Update as of 5:25 a.m. EDT: The first two bodies recovered from the AirAsia Flight QZ8501 crash site arrived at a military airbase at Surabaya's Juanda International Airport on Wednesday, where relatives of those on board the aircraft have been waiting since the plane went missing Sunday morning, according to the BBC.

A body was found Wednesday, from the search site, with a life jacket on, an official for Indonesia's search and rescue agency said, giving rise to speculation over the final moments of the aircraft. The plane went missing with 162 people on board, while flying from Surabaya in Indonesia to Singapore's Changi International Airport.

Authorities said that the seven bodies recovered so far were intact, and some were fully clothed. The fact that a person had a life jacket on indicated that those on board were either alive after the plane hit the water and before it sank, or the passengers aboard the plane had some time to don life vests before it crashed. However, the discovery of the body also raised questions over why the pilots did not issue a distress signal. 

"This morning, we recovered a total of four bodies and one of them was wearing a life jacket," Tatang Zaenudin, an official with the search and rescue agency, told Reuters. Authorities in Surabaya were making preparations to identify the bodies as relatives submitted DNA samples. 

According to The Associated Press, which cited aviation experts, if bodies were found fully clothed, it could mean that they emerged after the plane hit the water while fewer clothing on a body would suggest it was thrown out in midair. Other clues such as signs of blunt force trauma or death from rapid decompression could also provide clues to the plane's final moments.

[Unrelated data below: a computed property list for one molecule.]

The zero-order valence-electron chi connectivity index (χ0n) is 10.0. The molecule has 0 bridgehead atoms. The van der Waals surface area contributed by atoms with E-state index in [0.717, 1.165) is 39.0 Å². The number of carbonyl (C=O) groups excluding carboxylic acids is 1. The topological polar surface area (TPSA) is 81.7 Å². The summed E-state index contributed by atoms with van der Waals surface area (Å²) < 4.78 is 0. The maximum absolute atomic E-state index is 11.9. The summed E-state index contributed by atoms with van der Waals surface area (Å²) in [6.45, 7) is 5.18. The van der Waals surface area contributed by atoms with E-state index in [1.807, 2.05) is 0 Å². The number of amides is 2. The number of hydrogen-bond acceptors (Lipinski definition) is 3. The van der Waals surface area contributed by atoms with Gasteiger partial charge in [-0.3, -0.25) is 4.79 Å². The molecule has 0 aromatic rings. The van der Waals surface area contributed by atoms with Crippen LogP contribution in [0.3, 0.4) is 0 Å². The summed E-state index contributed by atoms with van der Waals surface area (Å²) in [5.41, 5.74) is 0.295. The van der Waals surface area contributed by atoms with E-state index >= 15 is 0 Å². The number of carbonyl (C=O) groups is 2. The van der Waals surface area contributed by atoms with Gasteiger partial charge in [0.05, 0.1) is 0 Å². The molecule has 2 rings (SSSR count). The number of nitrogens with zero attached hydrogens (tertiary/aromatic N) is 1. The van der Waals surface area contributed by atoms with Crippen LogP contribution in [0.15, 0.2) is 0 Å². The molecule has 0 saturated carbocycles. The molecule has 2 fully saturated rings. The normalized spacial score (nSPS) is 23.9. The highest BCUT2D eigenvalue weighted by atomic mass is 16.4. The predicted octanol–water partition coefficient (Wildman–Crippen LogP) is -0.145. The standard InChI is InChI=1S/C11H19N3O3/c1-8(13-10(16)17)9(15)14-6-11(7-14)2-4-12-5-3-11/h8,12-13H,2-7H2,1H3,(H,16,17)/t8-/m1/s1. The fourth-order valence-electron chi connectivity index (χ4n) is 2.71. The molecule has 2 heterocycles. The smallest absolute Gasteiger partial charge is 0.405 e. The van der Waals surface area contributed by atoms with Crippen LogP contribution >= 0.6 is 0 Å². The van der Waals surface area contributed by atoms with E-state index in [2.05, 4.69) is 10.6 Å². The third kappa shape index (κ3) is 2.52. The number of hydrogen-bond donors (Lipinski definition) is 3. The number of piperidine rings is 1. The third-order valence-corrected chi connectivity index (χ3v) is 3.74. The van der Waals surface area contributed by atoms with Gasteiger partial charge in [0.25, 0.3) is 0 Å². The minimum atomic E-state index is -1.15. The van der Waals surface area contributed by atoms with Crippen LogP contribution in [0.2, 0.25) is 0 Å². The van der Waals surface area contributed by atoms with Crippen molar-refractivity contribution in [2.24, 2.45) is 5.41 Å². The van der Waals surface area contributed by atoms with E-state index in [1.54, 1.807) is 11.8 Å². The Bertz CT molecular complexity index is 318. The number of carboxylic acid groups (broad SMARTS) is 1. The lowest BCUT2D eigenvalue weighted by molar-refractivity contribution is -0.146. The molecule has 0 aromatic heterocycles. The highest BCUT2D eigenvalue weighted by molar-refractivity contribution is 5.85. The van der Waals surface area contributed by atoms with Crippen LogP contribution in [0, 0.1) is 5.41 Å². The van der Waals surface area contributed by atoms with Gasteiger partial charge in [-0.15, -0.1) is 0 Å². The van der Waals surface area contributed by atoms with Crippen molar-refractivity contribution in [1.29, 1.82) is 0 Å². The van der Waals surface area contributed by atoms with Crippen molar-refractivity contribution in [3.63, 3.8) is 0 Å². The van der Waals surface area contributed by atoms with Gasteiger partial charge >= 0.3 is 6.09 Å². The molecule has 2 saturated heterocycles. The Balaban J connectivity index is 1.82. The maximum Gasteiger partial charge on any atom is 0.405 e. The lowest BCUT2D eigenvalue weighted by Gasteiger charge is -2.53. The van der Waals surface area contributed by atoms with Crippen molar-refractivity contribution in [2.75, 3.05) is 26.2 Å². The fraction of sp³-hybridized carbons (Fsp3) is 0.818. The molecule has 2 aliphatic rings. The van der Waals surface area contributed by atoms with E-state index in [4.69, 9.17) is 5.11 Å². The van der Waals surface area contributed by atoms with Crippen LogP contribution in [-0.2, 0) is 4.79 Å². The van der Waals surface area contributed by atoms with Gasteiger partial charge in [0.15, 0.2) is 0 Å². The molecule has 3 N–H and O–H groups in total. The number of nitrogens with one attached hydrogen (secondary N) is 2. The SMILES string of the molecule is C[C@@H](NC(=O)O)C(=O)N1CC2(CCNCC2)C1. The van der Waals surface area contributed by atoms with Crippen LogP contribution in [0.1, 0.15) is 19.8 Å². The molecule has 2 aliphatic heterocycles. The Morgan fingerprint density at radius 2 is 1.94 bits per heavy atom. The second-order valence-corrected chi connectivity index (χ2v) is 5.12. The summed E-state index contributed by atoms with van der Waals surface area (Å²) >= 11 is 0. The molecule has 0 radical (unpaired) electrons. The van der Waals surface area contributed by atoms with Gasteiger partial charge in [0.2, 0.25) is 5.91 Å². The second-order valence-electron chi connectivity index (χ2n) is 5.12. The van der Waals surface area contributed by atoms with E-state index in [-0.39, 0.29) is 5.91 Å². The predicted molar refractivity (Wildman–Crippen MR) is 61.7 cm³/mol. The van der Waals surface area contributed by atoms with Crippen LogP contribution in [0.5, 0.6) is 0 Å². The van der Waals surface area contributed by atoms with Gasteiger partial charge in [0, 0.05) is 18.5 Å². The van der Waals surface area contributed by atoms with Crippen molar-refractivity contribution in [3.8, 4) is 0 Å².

Officials also claimed Wednesday that they had located the plane’s wreckage on the floor of the Java Sea using sonar equipment. However, the flight data and cockpit voice recorders, which could help determine what caused the crash, are yet to be found. Meanwhile, bad weather has hampered the recovery of other victims, while authorities reportedly said that rough seas were moving debris away from the crash site.

"It seems all the wreckage found has drifted more than 50 kilometers (about 31 miles) from yesterday's location," Vice Air Marshal Sunarbowo Sandi, a search and rescue coordinator in Pangkalan Bun on Borneo island, said Wednesday, according to The Associated Press. "We are expecting those bodies will end up on beaches."

Indonesia's meteorology and geophysics agency reportedly predicted that weather conditions would worsen through Friday. The flight disappeared after it asked for a change of altitude to avoid bad weather and is presumed to have crashed into the relatively shallow Java Sea.

"The fact that the debris appears fairly contained suggests the aircraft broke up when it hit the water, rather than in the air," Neil Hansford, a former pilot and chairman of consultancy firm Strategic Aviation Solutions, told Reuters.